MYB #25: Don't look for a pain-free life

3 actionable ideas for your creative life: be more fragile, develop a persuasion toolkit, live above API

Welcome to another issue of Mind Your Bite! Every Sunday, I share a list of ideas to help you solve a problem in your creative life. You can read a web version of it at mindyourbite.substack.com.

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Hi everyone, 

Change is coming!

Instead of a list of curations, Mind Your Bite Newsletter will feature 3 actionable ideas for your creative life every Sunday. Topics will range from content creation, note-taking, productivity to self-improvement.

The reason for the change is that I want to be more selective with my reading, and share with you more worthwhile ideas than just “cool stuff” I came by. I also hope to turn the newsletter into a growth-reflection journal—to document my journey to become a better writer and human being. 

But that doesn’t matter if I like it. Because I made this newsletter for you.

So tell me if this works. Just reply and let me know.

Thanks so much!

Now onto this week’s ideas…


1. How to become antifragile:

I wrote a bit about antifragility last week. Ever since I’ve been thinking of how to incorporate more of this trait into my life. Some ideas I come up with are to discipline myself to do tasks when I don’t feel like it and kick my butt every time I slip down the hole of self-pity. 

Here’s one thing I learn: 

“If something bothers you, just go and do that thing, you will feel much better.” 

People nowadays are too fragile —  When shit happens, they blame the world, get swallowed up by pain, and immerse themselves in an addictive activity (K-dramas, anyone?). Jon Hall drew a great example in his article “Before you become antifa, try become antifra first”: “In my formative years, comparisons of how many push-ups one could do were common, today's kids compare antidepressant cocktails.” 

The thing is blaming, kicking around, or getting sucked up in your sorrow only makes you feel worse. A better thing you can do for yourself and others to thicken your skin—to be more antifragile. That is to: 

  1. Know your feelings don’t matter that much. 

  2. Get better at feeling bad. 

  3. Assume you have more to learn than to teach in each interaction. 

I was deeply touched by this raw, entertaining narrative by Don Hall at The Literate App. If you're building up to a strong, less susceptible mind to cope with pains of all kinds, here’s the read you need. 


2. How to build your persuasion toolkit:

In this week's issue of For The Interested, I got introduced to the article Persuade Like A Lawyer: How to Write to Convince A Jury of Readers by Nick Moore, which reveals the secret of persuasion —  To build a cable of arguments:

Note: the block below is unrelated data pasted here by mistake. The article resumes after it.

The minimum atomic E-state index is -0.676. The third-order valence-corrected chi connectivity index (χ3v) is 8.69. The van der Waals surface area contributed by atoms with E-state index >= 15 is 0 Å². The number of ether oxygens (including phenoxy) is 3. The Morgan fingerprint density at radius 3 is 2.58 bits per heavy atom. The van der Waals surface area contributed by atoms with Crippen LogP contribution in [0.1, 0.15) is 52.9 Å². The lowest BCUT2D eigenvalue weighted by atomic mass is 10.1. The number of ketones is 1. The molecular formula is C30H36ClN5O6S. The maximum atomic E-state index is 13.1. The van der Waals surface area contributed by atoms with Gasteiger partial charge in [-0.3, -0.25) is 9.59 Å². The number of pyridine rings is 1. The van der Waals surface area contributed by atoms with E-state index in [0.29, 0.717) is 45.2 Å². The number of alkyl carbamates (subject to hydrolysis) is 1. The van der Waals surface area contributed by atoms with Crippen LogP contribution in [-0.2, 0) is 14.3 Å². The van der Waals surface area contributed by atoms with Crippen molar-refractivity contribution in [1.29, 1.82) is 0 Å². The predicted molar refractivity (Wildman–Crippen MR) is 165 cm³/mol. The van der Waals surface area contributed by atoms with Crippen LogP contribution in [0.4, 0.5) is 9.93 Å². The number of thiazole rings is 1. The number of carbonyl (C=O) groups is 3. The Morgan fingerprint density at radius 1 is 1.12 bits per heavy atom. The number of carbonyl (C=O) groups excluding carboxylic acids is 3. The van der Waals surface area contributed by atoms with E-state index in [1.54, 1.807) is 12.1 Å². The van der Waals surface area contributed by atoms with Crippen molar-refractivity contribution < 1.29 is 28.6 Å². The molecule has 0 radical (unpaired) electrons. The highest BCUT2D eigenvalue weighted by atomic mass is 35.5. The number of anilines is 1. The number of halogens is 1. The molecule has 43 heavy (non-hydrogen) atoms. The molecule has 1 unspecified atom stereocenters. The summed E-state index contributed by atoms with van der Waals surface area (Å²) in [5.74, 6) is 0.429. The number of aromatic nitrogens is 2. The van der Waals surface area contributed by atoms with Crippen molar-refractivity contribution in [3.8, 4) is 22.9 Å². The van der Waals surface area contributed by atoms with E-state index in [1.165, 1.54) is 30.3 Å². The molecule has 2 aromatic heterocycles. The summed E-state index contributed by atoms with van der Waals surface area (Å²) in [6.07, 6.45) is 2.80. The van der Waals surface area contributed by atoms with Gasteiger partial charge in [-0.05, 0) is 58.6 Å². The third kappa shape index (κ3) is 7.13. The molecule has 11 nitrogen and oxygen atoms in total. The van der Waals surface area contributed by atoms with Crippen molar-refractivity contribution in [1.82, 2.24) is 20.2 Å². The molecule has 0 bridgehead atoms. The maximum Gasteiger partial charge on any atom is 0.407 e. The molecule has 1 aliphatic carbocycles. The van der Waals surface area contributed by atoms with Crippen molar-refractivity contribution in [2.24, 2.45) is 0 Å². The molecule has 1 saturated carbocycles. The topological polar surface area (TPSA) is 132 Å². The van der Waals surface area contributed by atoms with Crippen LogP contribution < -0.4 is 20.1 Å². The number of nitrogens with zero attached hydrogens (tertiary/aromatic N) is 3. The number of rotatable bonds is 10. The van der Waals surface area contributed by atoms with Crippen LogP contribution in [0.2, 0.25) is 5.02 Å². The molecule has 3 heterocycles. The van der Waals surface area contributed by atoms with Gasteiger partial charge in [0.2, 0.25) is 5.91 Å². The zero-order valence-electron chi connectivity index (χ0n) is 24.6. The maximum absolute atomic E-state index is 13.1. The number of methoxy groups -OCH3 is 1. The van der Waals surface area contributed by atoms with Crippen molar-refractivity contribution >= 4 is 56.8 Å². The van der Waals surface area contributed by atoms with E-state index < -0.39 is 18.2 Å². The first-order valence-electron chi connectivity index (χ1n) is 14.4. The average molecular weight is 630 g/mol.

“An amateur arguer tends to conceive of arguments as a chain, as one claim interlocking with and leading to the next claim. If every claim holds, then you have a strong argument. The flaw in this framework is that if you have one weak claim, then the chain slips, and the entire argument falls apart.

Lawyers, professional arguers, instead conceive of arguments as cables.“A cable's strength,” in the words of law professor Wilson R. Huhn, “relies not on that of individual threads, but upon their cumulative strength as they are woven together.””

A cable of arguments contains arguments that exist in parallel with each other. So if one breaks, the others still remain strong. The way you build this argument cable to focus on variety, not the quantity of the arguments, 

a.k.a. The Persuasion Tool Kit:  

  1. Best objection. 

  2. Repetition. 

  3. Narrative. 

  4. Social proof. 

You can apply this not only to one single article but your entire blog: 

“When a blog uses repetition effectively, reading an article produces a kaleidoscope effect: the deeper you look, the more you see patterns that interlock and repeat themselves. Every article becomes an instance of a larger argument.”

So many memorable quotes and insights that I couldn’t summarize all in one paragraph. You should just check this out yourself and learn more


3. Living below API:

Found this idea in Mindf*ck Monday #76: How to Not Get Left Behind by Mark Manson. API stands for Application Programming Interface, which is a software intermediary that allows two applications to talk to each other. For example, when you send a message, API processes, delivers that message, and shows you a response from your receiver. 

Living below API means relying on software or algorithms to live your life. Those who live below API "seek opinions they agree with and entertainment they usually enjoy"

Living above API requires a little discomfort: “To take professional and personal risks, to habitually challenge preconceived notions, to lean into uncertainty and unpopular opinions, to challenge yourself with information you don’t agree with, with entertainment that doesn’t come naturally to you”


Other cool things I find this week:


That’s it for the week. 

I'm stoked if you can give me some feedback. Just reply to this email and let me know.

If you find this week worthy of your attention and sharing something meaningful, consider supporting my work by buying me a coffee or sharing it with a friend. 

If you like a chat, find me anytime on Twitter

Until next time, 

Naomi

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